Tag Archives: Gloria Grahame

Robert Wise – Odds against tomorrow (1959)

Quote:
Odds Against Tomorrow, a crackling crime caper with an undercurrent of racial tension, combines the desperation of three men–two of whom hate each other–and the culmination of that desperation in the form of a robbery. The film, which includes a fantastic jazz score by pianist John Lewis of the Modern Jazz Quartet, is a film noir gem. David Burke (Ed Begley), a former policeman who once served a prison sentence, has asked bigoted southerner Earl Slater (Robert Ryan) to rob an upstate bank with him, promising him $50,000 in small bills if the robbery is successful. Read More »

Lewis Gilbert – The Good Die Young [Export cut] (1954)

Quote:
Three good men – a broken boxer, an American veteran trying to win back his mother-dominated wife, and an Air Force Sergeant married to a faithless actress – are corrupted by Miles “Rave” Ravenscourt (Laurence Harvey), an amoral “gentleman”. Because they need money, they let Miles lure them into his scheme to rob a postal van with a large cash cargo. Read More »

Jerry Hopper – Naked Alibi (1954)

Questioned as a murder suspect, solid (but drunk) citizen Al Willis attacks his police questioners, is beaten, and swears vengeance against them. Next night, Lieut. Parks is murdered; Willis is the only suspect in the eyes of tough Chief Conroy, who pursues him doggedly despite lack of evidence. The obsessed Conroy is dismissed from the force, but continues to harass Willis, who flees to a sleazy town on the Mexican border. Of course, Conroy follows. But which is crazy, Conroy or Willis? Written by Rod Crawford Read More »

Ronald Neame – The Man Who Never Was (1956)

Synopsis:
British Intelligence during World War II is trying to get the German High Command to shift its forces away from Italy prior to the invasion. To create the illusion that England is in fact planning to invade Greece, they plan to procure a dead body, plant secret papers on it, and arrange for the Spanish authorities to find it and send the papers on to the Germans. That’s the plan, anyway. First they have to find a body that will look drowned, then create an identity for it that will pass German scrutiny. Based on a true story. Read More »

Fritz Lang – The Big Heat (1953)

Quote:
One of the later examples of American film noir, The Big Heat is also one of the genre’s most underrated films. Director Fritz Lang utilized many of the elements typical to his other films: unseen yet gruesome violence, relentless pacing, and a hardboiled view of justice and revenge. The sad, realist film has an oppressive feeling of malignity. Glenn Ford is a perfect everyman cop, out for revenge against criminals as well as other cops. In this way, The Big Heat marks a significant transition between the crime movies of two different eras. Read More »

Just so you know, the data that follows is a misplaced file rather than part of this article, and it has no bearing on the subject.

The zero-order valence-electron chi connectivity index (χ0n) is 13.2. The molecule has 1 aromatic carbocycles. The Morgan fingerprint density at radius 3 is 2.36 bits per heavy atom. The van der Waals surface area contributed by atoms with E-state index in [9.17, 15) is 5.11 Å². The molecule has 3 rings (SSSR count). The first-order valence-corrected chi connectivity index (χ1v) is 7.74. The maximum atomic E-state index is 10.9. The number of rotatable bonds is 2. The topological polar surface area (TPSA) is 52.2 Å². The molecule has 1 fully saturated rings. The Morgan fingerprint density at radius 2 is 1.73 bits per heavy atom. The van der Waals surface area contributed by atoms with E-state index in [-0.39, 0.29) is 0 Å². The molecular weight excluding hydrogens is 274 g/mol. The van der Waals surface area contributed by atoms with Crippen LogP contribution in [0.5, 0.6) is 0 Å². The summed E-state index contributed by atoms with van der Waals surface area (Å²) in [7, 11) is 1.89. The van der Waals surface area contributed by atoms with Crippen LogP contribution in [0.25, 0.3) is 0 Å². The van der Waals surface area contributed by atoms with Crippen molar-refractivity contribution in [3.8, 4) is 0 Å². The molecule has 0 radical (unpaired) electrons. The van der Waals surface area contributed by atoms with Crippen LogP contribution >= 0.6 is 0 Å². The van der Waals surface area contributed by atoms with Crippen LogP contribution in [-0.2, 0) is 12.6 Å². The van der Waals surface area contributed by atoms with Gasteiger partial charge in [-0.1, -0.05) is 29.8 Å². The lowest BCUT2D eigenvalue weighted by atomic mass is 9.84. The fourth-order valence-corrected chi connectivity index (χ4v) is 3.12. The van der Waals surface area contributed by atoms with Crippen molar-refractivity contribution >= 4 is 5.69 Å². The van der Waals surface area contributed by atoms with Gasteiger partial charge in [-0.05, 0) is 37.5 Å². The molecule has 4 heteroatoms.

Elia Kazan – Man on a Tightrope (1953)

Plot Synopsis by Mark Deming:

Elia Kazan directed this drama inspired by a true story. Karel Cernik (Fredric March) is the leader of a troupe of Czechoslovakian circus performers who have been plying their trade in Eastern Europe for years. When Czechoslovakia falls under Communist rule, the proud and independent Cernik finds that he is no longer free to operate his circus as he sees fit. Many of his performers are conscripted into military service, and his equipment and possessions are declared government property, though the state fails to maintain it properly, or even to give him access to the material to fix it himself. Finally, when Cernik’s remaining performers are ordered to insert pro-Communist messages into their acts, he decides that he can take no more and begins making plans to escape to Bavaria during an upcoming tour. Read More »

Fred Zinnemann – Oklahoma! (1955)

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Plot Synopsis
Rodgers and Hammerstein’s 1943 Broadway music’s 1943 Broadway musical was considered revolutionary for a multitude of reasons, not least of which were the play’s intricate integration of song and storyline, and the simplicity and austerity of its production design. The 1955 film version of Oklahoma! retains the songs (except for Lonely Room and It’s a Scandal!, which are usually cut from most stage presentations anyway) and the story, but the simplicity is sacrificed to the spectacle of Technicolor, Todd-AO, and Stereophonic Sound. The story can be boiled down to a single sentence: a girl must decide between the two suitors who want to take her to a social. In her movie debut, 19-year-old Shirley Jones plays Laurie, an Oklahoma farm gal who is courted by boisterous cowboy Curley (Gordon MacRae) and by menacing, obsessive farm hand Jud Frye (Rod Steiger). Fearing that Jud will do something terrible to Curley, Laurie accepts Jud’s invitation to the box social. But it’s Curley who rescues Laurie from Jud’s unwanted advances, and in so doing wins her hand. On the eve of their wedding, Laurie and Curley are menaced by the drunken Jud. Read More »